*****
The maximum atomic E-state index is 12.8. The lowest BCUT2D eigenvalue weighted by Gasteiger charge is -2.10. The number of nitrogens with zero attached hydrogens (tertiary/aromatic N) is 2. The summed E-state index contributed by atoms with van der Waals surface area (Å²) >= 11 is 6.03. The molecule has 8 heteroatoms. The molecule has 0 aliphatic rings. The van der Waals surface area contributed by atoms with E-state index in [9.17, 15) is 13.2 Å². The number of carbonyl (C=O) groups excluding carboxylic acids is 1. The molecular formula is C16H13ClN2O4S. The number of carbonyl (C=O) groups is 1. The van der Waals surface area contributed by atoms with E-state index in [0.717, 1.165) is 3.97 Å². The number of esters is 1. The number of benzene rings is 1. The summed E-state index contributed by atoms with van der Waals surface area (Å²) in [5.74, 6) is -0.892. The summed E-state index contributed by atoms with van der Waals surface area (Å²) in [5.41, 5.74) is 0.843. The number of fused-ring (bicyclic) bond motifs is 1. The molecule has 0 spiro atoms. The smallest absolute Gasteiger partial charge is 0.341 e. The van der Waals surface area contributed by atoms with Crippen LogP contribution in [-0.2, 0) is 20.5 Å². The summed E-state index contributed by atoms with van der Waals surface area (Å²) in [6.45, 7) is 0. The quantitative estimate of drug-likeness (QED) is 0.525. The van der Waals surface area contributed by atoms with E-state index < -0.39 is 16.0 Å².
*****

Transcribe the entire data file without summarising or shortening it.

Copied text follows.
The maximum atomic E-state index is 12.8. The lowest BCUT2D eigenvalue weighted by Gasteiger charge is -2.10. The number of nitrogens with zero attached hydrogens (tertiary/aromatic N) is 2. The summed E-state index contributed by atoms with van der Waals surface area (Å²) >= 11 is 6.03. The molecule has 8 heteroatoms. The molecule has 0 aliphatic rings. The van der Waals surface area contributed by atoms with E-state index in [9.17, 15) is 13.2 Å². The number of carbonyl (C=O) groups excluding carboxylic acids is 1. The molecular formula is C16H13ClN2O4S. The number of carbonyl (C=O) groups is 1. The van der Waals surface area contributed by atoms with E-state index in [0.717, 1.165) is 3.97 Å². The number of esters is 1. The number of benzene rings is 1. The summed E-state index contributed by atoms with van der Waals surface area (Å²) in [5.74, 6) is -0.892. The summed E-state index contributed by atoms with van der Waals surface area (Å²) in [5.41, 5.74) is 0.843. The number of fused-ring (bicyclic) bond motifs is 1. The molecule has 0 spiro atoms. The smallest absolute Gasteiger partial charge is 0.341 e. The van der Waals surface area contributed by atoms with Crippen LogP contribution in [-0.2, 0) is 20.5 Å². The summed E-state index contributed by atoms with van der Waals surface area (Å²) in [6.45, 7) is 0. The quantitative estimate of drug-likeness (QED) is 0.525. The van der Waals surface area contributed by atoms with E-state index < -0.39 is 16.0 Å².